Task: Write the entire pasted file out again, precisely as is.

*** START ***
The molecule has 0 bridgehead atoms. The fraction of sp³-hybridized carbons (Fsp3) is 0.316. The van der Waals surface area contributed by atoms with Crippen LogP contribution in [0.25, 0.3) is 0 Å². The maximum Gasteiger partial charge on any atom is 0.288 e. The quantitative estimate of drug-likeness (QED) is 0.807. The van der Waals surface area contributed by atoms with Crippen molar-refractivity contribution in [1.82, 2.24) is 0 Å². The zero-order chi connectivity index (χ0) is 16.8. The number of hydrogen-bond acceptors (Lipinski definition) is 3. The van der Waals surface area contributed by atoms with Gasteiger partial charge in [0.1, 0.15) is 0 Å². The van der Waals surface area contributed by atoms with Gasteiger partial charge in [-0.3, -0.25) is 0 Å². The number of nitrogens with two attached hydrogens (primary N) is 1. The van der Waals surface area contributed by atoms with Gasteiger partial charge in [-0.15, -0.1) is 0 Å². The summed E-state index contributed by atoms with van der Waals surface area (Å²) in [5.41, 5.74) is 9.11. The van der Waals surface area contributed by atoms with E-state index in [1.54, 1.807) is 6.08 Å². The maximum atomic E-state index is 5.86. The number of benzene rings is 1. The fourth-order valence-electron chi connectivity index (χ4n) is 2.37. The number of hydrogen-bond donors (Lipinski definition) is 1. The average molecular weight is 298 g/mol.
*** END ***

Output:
The molecule has 0 bridgehead atoms. The fraction of sp³-hybridized carbons (Fsp3) is 0.316. The van der Waals surface area contributed by atoms with Crippen LogP contribution in [0.25, 0.3) is 0 Å². The maximum Gasteiger partial charge on any atom is 0.288 e. The quantitative estimate of drug-likeness (QED) is 0.807. The van der Waals surface area contributed by atoms with Crippen molar-refractivity contribution in [1.82, 2.24) is 0 Å². The zero-order chi connectivity index (χ0) is 16.8. The number of hydrogen-bond acceptors (Lipinski definition) is 3. The van der Waals surface area contributed by atoms with Gasteiger partial charge in [0.1, 0.15) is 0 Å². The van der Waals surface area contributed by atoms with Gasteiger partial charge in [-0.3, -0.25) is 0 Å². The number of nitrogens with two attached hydrogens (primary N) is 1. The van der Waals surface area contributed by atoms with Gasteiger partial charge in [-0.15, -0.1) is 0 Å². The summed E-state index contributed by atoms with van der Waals surface area (Å²) in [5.41, 5.74) is 9.11. The van der Waals surface area contributed by atoms with E-state index in [1.54, 1.807) is 6.08 Å². The maximum atomic E-state index is 5.86. The number of benzene rings is 1. The fourth-order valence-electron chi connectivity index (χ4n) is 2.37. The number of hydrogen-bond donors (Lipinski definition) is 1. The average molecular weight is 298 g/mol.